Academic journal article Journal of Counseling and Development : JCD

Promoting the Mental Health of Immigrants: A Multicultural/social Justice Perspective

Academic journal article Journal of Counseling and Development : JCD

Promoting the Mental Health of Immigrants: A Multicultural/social Justice Perspective

Article excerpt

Current statistics indicate that the immigrant and refugee populations in the United States are rapidly increasing. In fact, the United States has witnessed the greatest migration in its history with an increase of 44% since 1990 (U.S. Department of Homeland Security, n.d.). Estimates indicate that the foreign-born population is 28 million to 31 million (U.S. Census Bureau, 2002). This means that 1 out of every 10 people in the United States comes from an immigrant or refugee background, with 1 in 5 born in another country or with at least one parent born in another nation (U.S. Census Bureau, 2002).

Immigrants have historically moved to established ethnic communities in the United States located in California, New York, Texas, Florida, New Jersey, and Illinois. In recent years, there has been a substantial increase of immigrant groups who have migrated to various states in New England, the Midwest, and the Rocky Mountain region (Lyman, 2006). For example, from 2000 to 2005, the immigrant population increased 48% in Arkansas, 44% in South Dakota, 34% in Indiana, 32% in Delaware, 31% in Missouri, 28% in Colorado, and 26% in New Hampshire (The Urban Institute, 2007). These states are not accustomed to such racial/ethnic diversity and have little history of or experience in integrating immigrants into their local communities (Layton & Keating, 2006).

Given the rapidly changing racial/ethnic/cultural demographics of the United States and the increasing annual number of immigrants to the United States, mental health professionals need to develop new competencies that will enable them to work more effectively and respectfully with immigrant and refugee clients. With this in mind, the aim of this article is threefold. First, it provides an overview of the characteristics and status of immigrants (those who voluntarily migrate), refugees (those who are forced to migrate), and undocumented immigrants (the term undocumented immigrants is used throughout this article to refer to illegal immigrants because the latter term is viewed as derogatory by many immigrants and immigrant advocates). Particular attention is directed to the similarities and differences in each of these groups. Second, the problems of racism and discrimination as they relate to immigrant populations and counselors are presented along with the adverse impact of these complex problems on immigrants. Third, challenges counselors face as well as practitioner intervention strategies when working with immigrant groups are presented. In addition, a new helping model that is specifically designed to promote the mental health and psychological well-being of immigrants is outlined.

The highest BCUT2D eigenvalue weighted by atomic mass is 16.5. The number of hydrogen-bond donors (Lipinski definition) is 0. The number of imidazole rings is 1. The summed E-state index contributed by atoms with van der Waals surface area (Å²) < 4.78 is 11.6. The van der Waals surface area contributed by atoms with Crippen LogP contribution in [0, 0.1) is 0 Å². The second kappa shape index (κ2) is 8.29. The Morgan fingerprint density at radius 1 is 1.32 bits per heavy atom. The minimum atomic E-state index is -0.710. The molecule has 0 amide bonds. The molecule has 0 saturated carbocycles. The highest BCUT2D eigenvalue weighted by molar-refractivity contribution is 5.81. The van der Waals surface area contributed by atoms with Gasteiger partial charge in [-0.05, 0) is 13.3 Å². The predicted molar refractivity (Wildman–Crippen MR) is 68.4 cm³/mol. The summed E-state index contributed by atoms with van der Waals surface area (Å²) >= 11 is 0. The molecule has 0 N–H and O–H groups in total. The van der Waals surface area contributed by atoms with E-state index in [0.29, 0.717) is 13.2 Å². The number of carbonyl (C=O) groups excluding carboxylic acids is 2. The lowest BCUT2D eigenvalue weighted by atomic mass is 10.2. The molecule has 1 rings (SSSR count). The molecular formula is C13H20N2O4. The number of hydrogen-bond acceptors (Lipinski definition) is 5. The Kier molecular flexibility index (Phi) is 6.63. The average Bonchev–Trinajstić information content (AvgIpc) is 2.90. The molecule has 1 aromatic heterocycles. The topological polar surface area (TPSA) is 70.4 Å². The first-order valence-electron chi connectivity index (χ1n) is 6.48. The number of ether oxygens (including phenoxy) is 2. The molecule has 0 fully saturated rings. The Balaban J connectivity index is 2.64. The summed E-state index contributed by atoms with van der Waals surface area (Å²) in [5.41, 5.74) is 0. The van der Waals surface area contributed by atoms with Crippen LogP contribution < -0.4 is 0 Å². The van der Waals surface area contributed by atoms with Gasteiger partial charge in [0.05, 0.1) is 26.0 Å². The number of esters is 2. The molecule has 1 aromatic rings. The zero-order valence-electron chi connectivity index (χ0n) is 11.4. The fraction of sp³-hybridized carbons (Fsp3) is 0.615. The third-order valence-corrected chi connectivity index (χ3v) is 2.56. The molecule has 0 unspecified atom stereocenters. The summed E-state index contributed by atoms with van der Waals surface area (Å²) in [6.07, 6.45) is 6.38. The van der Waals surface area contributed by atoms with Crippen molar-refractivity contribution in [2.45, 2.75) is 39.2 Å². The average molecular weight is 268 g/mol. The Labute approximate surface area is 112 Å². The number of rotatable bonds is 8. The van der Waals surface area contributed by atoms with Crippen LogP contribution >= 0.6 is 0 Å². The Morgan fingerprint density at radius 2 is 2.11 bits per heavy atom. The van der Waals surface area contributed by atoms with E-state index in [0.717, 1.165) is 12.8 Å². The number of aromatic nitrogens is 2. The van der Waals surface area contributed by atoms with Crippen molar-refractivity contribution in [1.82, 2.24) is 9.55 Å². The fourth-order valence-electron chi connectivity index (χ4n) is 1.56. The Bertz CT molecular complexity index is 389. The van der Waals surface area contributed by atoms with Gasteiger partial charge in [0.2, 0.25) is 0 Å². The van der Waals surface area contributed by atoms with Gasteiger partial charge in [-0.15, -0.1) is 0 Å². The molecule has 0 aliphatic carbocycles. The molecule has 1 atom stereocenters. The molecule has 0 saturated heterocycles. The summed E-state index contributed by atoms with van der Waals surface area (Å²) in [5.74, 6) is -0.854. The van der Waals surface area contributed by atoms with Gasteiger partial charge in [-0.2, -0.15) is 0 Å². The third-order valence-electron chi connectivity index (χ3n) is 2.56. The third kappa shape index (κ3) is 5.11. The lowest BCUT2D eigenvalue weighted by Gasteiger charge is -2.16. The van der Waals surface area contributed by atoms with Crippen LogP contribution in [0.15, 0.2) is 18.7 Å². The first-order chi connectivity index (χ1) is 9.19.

Immigrant Characteristics, Employment Status, and Challenges in the United States

Approximately 75% of all immigrants have legal permanent status in the United States. Of the 25% who are undocumented, 40% have overstayed their temporary visas. Contrary to what many people might believe, less than 2% of the entire U.S. population is made up of undocumented immigrants (U.S. Department of Homeland Security, n.d.). From an employment perspective, immigrants constitute 22% of all low-wage workers and 40% of all low-skilled workers (Capps & Passel, 2004). Almost 50% of these workers have very limited English language proficiency (U.S. Census Bureau, 2002).

Undocumented Immigrants

Undocumented immigrants encounter unique challenges that differ from those of their legal counterparts. Besides having to pay hefty fees to be brought into the United States, undocumented immigrants experience a constant high risk of being caught and subjected to incarceration and inhumane treatment. The journey to the United States is often perilous and bounded by uncertainty, fear, injury, and even death. On the U.S.-Mexican border, there are also risks of encountering the growing U.S. citizen anti-immigrant patrols and vigilante groups, which have been noted to shoot at people whom they believe are "illegals" (Paget-Clarke, 1997). …

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